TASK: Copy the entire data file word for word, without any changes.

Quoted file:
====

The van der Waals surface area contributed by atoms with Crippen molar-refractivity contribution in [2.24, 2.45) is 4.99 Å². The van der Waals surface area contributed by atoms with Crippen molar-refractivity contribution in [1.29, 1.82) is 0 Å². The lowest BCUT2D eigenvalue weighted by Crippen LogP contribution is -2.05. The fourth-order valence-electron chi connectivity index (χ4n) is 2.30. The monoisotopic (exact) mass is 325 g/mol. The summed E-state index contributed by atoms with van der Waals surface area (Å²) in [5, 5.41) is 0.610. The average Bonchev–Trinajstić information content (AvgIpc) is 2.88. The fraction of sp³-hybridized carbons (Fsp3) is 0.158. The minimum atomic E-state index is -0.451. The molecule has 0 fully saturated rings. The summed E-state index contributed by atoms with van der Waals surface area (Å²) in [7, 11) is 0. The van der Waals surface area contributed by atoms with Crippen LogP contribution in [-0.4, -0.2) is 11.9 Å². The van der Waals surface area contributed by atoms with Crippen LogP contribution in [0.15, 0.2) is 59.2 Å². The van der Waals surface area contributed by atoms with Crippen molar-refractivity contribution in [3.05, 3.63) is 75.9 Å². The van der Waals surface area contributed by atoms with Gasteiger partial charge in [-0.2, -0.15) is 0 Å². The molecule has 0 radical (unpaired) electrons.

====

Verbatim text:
The van der Waals surface area contributed by atoms with Crippen molar-refractivity contribution in [2.24, 2.45) is 4.99 Å². The van der Waals surface area contributed by atoms with Crippen molar-refractivity contribution in [1.29, 1.82) is 0 Å². The lowest BCUT2D eigenvalue weighted by Crippen LogP contribution is -2.05. The fourth-order valence-electron chi connectivity index (χ4n) is 2.30. The monoisotopic (exact) mass is 325 g/mol. The summed E-state index contributed by atoms with van der Waals surface area (Å²) in [5, 5.41) is 0.610. The average Bonchev–Trinajstić information content (AvgIpc) is 2.88. The fraction of sp³-hybridized carbons (Fsp3) is 0.158. The minimum atomic E-state index is -0.451. The molecule has 0 fully saturated rings. The summed E-state index contributed by atoms with van der Waals surface area (Å²) in [7, 11) is 0. The van der Waals surface area contributed by atoms with Crippen LogP contribution in [-0.4, -0.2) is 11.9 Å². The van der Waals surface area contributed by atoms with Crippen LogP contribution in [0.15, 0.2) is 59.2 Å². The van der Waals surface area contributed by atoms with Crippen molar-refractivity contribution in [3.05, 3.63) is 75.9 Å². The van der Waals surface area contributed by atoms with Gasteiger partial charge in [-0.2, -0.15) is 0 Å². The molecule has 0 radical (unpaired) electrons.